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An inmate at the Souza-Baranowski Correctional Center, a super-max prison in Lancaster, sued prison officials for the confiscation of his nearly 200 page book manuscript.  The lawsuit alleged that seizure of the manuscript amounted to a violation of the inmate’s 1st and 14th amendment rights as well as a violation of his civil rights under 42 U.S.C. § 1983.

The trial judge determined that prison guards did in fact misapply their regulations when they seized the document.  However, their actions did not amount to a violation of the inmate’s civil or constitutional rights.  Consequently, the trial judge granted summary judgment, dismissing the case, in favor of the Department of Corrections.  The inmate appealed and the Appeals Court upheld the lower court’s decision.

The manuscript was seized by prison officials when it was mailed to the facility by the defendant’s wife.  Prison staff assigned to handle incoming mail deemed the document to be a contraband publication according to 103 CMR. § 481.  That regulation prohibits

“[a]ny book, booklet, pamphlet, magazine, periodical, newsletter, newspaper, or similar document, including stationary and greeting cards, published by any individual, organization, company, or corporation which is distributed or made available through any means or media for a commercial purpose.”

103 Code Mass. Regs. § 481.05 (2017) (definitions).

Both the lower court and the Appeals Court found that the manuscript was not a publication under this definition because it had not been commercially distributed and the title page clearly identified the inmate as the document’s author.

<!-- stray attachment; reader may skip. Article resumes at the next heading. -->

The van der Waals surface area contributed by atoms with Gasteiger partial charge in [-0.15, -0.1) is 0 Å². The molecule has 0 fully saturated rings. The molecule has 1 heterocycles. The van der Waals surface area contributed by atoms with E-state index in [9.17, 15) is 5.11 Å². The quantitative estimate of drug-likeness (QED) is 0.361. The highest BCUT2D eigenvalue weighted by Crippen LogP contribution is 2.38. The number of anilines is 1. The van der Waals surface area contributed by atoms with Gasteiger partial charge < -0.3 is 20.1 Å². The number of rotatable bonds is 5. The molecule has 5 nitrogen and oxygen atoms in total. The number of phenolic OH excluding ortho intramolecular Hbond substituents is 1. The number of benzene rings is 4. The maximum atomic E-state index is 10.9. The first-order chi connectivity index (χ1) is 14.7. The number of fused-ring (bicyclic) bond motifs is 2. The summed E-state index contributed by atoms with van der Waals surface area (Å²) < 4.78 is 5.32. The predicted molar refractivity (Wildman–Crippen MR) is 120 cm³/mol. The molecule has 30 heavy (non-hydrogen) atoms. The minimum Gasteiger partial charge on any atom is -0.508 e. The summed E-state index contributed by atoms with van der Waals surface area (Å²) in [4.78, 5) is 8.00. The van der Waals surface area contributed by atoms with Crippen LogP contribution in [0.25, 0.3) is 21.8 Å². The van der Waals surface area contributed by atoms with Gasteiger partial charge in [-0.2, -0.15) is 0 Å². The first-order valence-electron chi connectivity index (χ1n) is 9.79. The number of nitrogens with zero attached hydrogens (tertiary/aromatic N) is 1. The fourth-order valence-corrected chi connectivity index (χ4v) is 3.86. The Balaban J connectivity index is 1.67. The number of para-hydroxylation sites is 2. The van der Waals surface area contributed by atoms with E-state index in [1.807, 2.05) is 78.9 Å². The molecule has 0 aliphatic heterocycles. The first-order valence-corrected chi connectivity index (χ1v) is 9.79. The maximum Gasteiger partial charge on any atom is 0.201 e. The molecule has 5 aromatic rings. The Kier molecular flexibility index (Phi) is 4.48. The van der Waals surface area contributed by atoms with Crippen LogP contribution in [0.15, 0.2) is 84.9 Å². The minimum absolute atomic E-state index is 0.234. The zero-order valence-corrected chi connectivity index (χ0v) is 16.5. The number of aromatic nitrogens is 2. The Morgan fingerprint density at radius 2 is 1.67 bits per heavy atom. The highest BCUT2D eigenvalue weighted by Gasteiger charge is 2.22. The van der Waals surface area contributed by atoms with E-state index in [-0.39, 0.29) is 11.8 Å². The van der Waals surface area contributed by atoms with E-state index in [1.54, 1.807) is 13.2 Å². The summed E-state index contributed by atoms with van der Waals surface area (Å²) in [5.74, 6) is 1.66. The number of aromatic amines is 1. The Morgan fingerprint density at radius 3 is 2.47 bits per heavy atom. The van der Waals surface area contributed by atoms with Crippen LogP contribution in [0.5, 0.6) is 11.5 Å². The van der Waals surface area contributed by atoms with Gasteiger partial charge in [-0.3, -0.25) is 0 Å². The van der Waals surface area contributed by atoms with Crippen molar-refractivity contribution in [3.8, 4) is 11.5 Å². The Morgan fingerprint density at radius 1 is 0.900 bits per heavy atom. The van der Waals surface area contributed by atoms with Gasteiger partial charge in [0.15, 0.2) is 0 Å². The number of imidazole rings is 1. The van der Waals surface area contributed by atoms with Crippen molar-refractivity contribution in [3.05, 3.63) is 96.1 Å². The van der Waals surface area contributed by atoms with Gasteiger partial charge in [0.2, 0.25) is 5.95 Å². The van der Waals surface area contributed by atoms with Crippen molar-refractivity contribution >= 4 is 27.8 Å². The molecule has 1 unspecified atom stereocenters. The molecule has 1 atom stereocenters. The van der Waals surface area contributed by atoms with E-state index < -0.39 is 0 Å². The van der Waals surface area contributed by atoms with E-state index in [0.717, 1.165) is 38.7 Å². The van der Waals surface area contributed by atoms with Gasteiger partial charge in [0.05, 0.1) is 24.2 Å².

Nevertheless, the misapplication of the regulation did not amount to a violation of federal law.

“[A] prison inmate retains those First Amendment rights that are not inconsistent with his status as a prisoner or with the legitimate penological objectives of the corrections system.”…”[E]ven when an institutional restriction infringes a specific constitutional guarantee, such as the First Amendment, the practice must be evaluated in the light of the central objective of prison administration, safeguarding institutional security.” … “[C]ourts permit prison administrators considerable discretion in the adoption and implementation of prison policies.”…In light of this standard, a policy of confiscating inmate mail does not offend the First or Fourteenth Amendments if it is “reasonably related to legitimate penological interests.”

The full opinion is attached below.